CROSSVILLE— Personalized medicine is the wave of the future, Dr. Dirk Davidson said. That’s why he was happy to take part in a medical study on the effectiveness of a test to determine the best chemotherapy drugs for a patient.

“It’s a brave new world compared to when I started doing this 20-some years ago,” Davidson said. “A lot of it is still in its infancy, but new technology can provide more appropriate, more effective treatments with less toxicity. It can save a lot of misery and some people will live longer and a lot better.”

For the past five years, Davidson’s patients, at Tennessee Plateau Oncology on Cleveland Street in Crossville, have had access to a test than can determine which chemotherapy is most effective at treating each patient’s specific illness. Cancer is a complex illness with more than 100 actual diseases made up of genetic mutations of more than 100 different genes. It is treated with more than 200 different individual therapies.

The CorrectChemo test was developed to test a fresh cancer sample shipped to the laboratory. Cancer cells are separated from normal host cells and then different chemotherapeutic agents, as well as different combinations, are applied and cells are incubated. The test measures cell death of the cancer cells to determine the most effective form of treatment.

“It sounds promising,” Davidson said. “The way we determine treatment is going to change drastically each year. It won’t be long before, if we get a cancer, they probably will do a biopsy and issue a report that tells the physician your best combination to treat this cancer is X, Y, Z, which has never existed before.”

The test was developed by Dr. Vladimir Kravtsov, with the technology stemming from research he conducted at Vanderbilt University Medical Center in 1996 that showed the test could predict patient outcomes. He joined DiaTech Oncology in Nashville in 2003, which funded the clinical trial to provide a rapid, predictable and proactive method of testing tumor cells. The CorrectChemo test has results available within 72 hours.

“It is exciting and we’ve had some neat discoveries that may be because of these tests,” Davidson said, saying patients who in, for example, the 1990’s would have lived a few months are able to extend their lives by years.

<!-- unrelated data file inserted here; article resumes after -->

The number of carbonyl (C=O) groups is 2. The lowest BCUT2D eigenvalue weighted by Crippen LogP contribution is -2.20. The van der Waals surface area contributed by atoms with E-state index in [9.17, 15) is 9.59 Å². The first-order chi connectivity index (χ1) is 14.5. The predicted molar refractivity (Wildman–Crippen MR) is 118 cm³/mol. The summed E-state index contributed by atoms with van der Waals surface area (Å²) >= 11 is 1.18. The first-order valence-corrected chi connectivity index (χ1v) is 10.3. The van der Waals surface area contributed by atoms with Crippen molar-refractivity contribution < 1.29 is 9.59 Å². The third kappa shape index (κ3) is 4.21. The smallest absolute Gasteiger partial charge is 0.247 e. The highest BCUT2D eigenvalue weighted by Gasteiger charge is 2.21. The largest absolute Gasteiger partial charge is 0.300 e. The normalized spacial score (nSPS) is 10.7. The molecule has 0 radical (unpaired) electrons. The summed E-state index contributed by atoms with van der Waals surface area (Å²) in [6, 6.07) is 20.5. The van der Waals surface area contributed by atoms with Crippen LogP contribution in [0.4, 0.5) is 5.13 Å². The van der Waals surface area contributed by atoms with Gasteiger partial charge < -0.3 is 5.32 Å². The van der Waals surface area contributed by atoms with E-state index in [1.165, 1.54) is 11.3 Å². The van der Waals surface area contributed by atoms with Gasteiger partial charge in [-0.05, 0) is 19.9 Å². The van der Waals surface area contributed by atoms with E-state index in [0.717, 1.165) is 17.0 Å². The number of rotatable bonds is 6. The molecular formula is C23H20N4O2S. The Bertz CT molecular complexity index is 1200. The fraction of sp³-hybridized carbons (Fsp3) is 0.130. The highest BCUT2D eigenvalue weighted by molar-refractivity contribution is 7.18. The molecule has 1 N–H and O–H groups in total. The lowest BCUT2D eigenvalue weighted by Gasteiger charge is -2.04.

“We’ve been able to discover exactly how to treat them instead of going through our usual protocol of these drugs first and, if they don’t work, then these drugs. If they don’t work, then this drug.”

The CorrectChemo test developer has completed 17 national published studies and 10 national peer-reviewed studies on patient outcomes and cost savings. The company recently began its marketing campaign for the test.

Davidson has long strived to bring new technology to his patients.

“As these new tests become available, I’m eager to do them,” Davidson said.

As a solo practitioner, he is able to evaluate new tests and technology and new uses of technology for his patients and implement what he believes will be effective and best for his patients. Large centers often have numerous physicians who all must agree to implement new technology. The exception is clinical trials.

“We don’t have clinical trials. When I send people to Nashville, it’s to go on a clinical trial because they have a situation for where there isn’t any more standard treatment that is available,” he said.

Davidson said there continues to be advances in cancer treatment, pointing to tests now that can determine if a patient with colon cancer, for example, will benefit from chemotherapy or if a breast cancer patient needs to continue with hormonal therapy after five years if there is no continuing benefit of the treatment.

There is still work to be done, however. Davidson pointed to the CorrectChemo test and how it could determine, for example, a drug approved for one cancer would be most effective at treating this patient’s disease, but the drug isn’t approved for that application.

“I would like to see a nationwide trial in conjunction with labs and an array of pharmaceutical companies to bypass roadblocks,” Davidson said. “We may not find a lot of drugs with different uses, but there will be subsets that respond to drugs not approved for their treatment that will be superior to anything else we could do. And we could quickly approve lots of drugs for new uses.”

Source: Crossville Chronicle, CorrectChemo by DiaTech Oncoloyg, June 2014